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Vanguard - Treasury money market funds closed
 
 

Treasury money market funds closed

Vanguard has closed Vanguard Admiral Treasury Money Market Fund and Vanguard Treasury Money Market Fund to new accounts. The decision was made to protect the interests of current fund shareholders in an environment in which yields on short-term Treasury securities have reached historic lows.

Some employer-sponsored retirement plans offer the Treasury Money Market Fund as an investment option. Plan participants who invest in the fund will be notified by letter of any changes to the fund’s operation. If you have an employer- sponsored retirement plan with Vanguard, you can log on to your account or call Vanguard at 800-523-1188 to get a complete list of your plan's investment options.  

Money market investors across the industry have seen yields on their funds decline sharply in recent months. For example, the average yield among U.S. Treasury money market funds was only 0.15% as of December 31, 2008, down from 2.71% at the end of 2007 (source: Lipper Inc.). For a hypothetical investor with a $10,000 money market account, that's an annualized difference in income of $256.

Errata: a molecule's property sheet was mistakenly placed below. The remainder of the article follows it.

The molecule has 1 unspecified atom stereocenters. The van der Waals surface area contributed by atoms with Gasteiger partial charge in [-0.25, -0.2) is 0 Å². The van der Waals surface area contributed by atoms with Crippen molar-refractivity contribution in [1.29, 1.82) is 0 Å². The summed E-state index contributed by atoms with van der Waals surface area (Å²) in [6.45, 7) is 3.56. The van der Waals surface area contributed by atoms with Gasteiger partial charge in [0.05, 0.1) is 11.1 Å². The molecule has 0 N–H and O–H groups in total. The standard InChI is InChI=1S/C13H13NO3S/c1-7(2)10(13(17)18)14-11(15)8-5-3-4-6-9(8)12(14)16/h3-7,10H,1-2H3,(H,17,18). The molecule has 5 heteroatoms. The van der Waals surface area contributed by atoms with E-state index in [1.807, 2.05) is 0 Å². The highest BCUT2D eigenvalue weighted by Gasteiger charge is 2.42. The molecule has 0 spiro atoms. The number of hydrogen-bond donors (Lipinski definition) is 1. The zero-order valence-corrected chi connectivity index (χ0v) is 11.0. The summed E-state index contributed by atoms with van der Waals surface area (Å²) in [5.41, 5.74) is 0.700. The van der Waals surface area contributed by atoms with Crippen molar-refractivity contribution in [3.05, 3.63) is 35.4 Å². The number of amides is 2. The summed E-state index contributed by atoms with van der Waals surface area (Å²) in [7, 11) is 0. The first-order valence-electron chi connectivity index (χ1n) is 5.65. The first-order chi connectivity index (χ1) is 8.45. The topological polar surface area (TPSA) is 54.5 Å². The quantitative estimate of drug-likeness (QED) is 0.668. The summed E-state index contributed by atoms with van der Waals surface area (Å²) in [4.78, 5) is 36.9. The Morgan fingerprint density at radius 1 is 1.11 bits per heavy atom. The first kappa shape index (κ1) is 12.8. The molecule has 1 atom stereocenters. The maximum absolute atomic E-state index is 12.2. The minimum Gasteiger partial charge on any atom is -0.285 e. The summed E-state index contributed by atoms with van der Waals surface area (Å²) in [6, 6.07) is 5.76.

Notes:

  • All investments are subject to risks, which may result in the loss of principal.
  • The hypothetical example does not represent the return on any particular investment.
  • An investment in a money market fund is not insured or guaranteed by the Federal Deposit Insurance Corporation or any other government agency. Although a money market fund seeks to preserve the value of your investment at $1 per share, it is possible to lose money by investing in such a fund. Notwithstanding the preceding statements, the funds are participating in the U.S. Treasury's Temporary Guarantee Program for Money Market Funds. The Program generally does not guarantee any new investments in the funds made after September 19, 2008, and is scheduled to expire on April 30, 2009. For more information, please see a fund's most recent prospectus as supplemented on December 2, 2008.
  • U.S. government backing of Treasury securities applies only to the underlying securities and does not prevent share-price fluctuations.
  • Past performance is not a guarantee of future results.

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